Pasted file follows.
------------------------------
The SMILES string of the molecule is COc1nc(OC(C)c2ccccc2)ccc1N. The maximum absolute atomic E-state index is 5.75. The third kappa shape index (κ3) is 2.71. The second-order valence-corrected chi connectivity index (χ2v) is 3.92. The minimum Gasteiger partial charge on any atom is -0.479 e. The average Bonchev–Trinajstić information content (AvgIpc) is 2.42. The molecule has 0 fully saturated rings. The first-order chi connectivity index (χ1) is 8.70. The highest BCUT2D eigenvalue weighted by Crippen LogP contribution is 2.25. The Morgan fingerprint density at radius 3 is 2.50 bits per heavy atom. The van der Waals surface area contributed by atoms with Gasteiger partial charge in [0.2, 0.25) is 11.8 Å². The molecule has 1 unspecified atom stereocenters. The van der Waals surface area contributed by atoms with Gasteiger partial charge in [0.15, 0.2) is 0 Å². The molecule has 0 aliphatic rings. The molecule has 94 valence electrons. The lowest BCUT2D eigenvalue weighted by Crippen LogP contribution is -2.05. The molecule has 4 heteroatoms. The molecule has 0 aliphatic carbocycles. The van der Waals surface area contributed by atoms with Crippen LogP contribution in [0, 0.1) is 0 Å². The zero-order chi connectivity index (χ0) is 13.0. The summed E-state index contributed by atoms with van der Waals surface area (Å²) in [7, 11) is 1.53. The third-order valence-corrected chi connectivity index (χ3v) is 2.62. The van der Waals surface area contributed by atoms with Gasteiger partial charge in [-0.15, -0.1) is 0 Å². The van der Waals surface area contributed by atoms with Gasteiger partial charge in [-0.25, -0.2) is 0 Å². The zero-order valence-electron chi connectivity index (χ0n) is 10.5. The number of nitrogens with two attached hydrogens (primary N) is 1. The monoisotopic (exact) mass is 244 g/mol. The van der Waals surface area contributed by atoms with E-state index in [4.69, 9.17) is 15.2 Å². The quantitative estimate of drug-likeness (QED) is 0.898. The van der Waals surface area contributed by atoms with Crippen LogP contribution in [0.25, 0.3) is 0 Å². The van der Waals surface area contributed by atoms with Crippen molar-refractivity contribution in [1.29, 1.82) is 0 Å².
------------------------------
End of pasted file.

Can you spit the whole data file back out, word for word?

The SMILES string of the molecule is COc1nc(OC(C)c2ccccc2)ccc1N. The maximum absolute atomic E-state index is 5.75. The third kappa shape index (κ3) is 2.71. The second-order valence-corrected chi connectivity index (χ2v) is 3.92. The minimum Gasteiger partial charge on any atom is -0.479 e. The average Bonchev–Trinajstić information content (AvgIpc) is 2.42. The molecule has 0 fully saturated rings. The first-order chi connectivity index (χ1) is 8.70. The highest BCUT2D eigenvalue weighted by Crippen LogP contribution is 2.25. The Morgan fingerprint density at radius 3 is 2.50 bits per heavy atom. The van der Waals surface area contributed by atoms with Gasteiger partial charge in [0.2, 0.25) is 11.8 Å². The molecule has 1 unspecified atom stereocenters. The van der Waals surface area contributed by atoms with Gasteiger partial charge in [0.15, 0.2) is 0 Å². The molecule has 0 aliphatic rings. The molecule has 94 valence electrons. The lowest BCUT2D eigenvalue weighted by Crippen LogP contribution is -2.05. The molecule has 4 heteroatoms. The molecule has 0 aliphatic carbocycles. The van der Waals surface area contributed by atoms with Crippen LogP contribution in [0, 0.1) is 0 Å². The zero-order chi connectivity index (χ0) is 13.0. The summed E-state index contributed by atoms with van der Waals surface area (Å²) in [7, 11) is 1.53. The third-order valence-corrected chi connectivity index (χ3v) is 2.62. The van der Waals surface area contributed by atoms with Gasteiger partial charge in [-0.15, -0.1) is 0 Å². The van der Waals surface area contributed by atoms with Gasteiger partial charge in [-0.25, -0.2) is 0 Å². The zero-order valence-electron chi connectivity index (χ0n) is 10.5. The number of nitrogens with two attached hydrogens (primary N) is 1. The monoisotopic (exact) mass is 244 g/mol. The van der Waals surface area contributed by atoms with E-state index in [4.69, 9.17) is 15.2 Å². The quantitative estimate of drug-likeness (QED) is 0.898. The van der Waals surface area contributed by atoms with Crippen LogP contribution in [0.25, 0.3) is 0 Å². The van der Waals surface area contributed by atoms with Crippen molar-refractivity contribution in [1.29, 1.82) is 0 Å².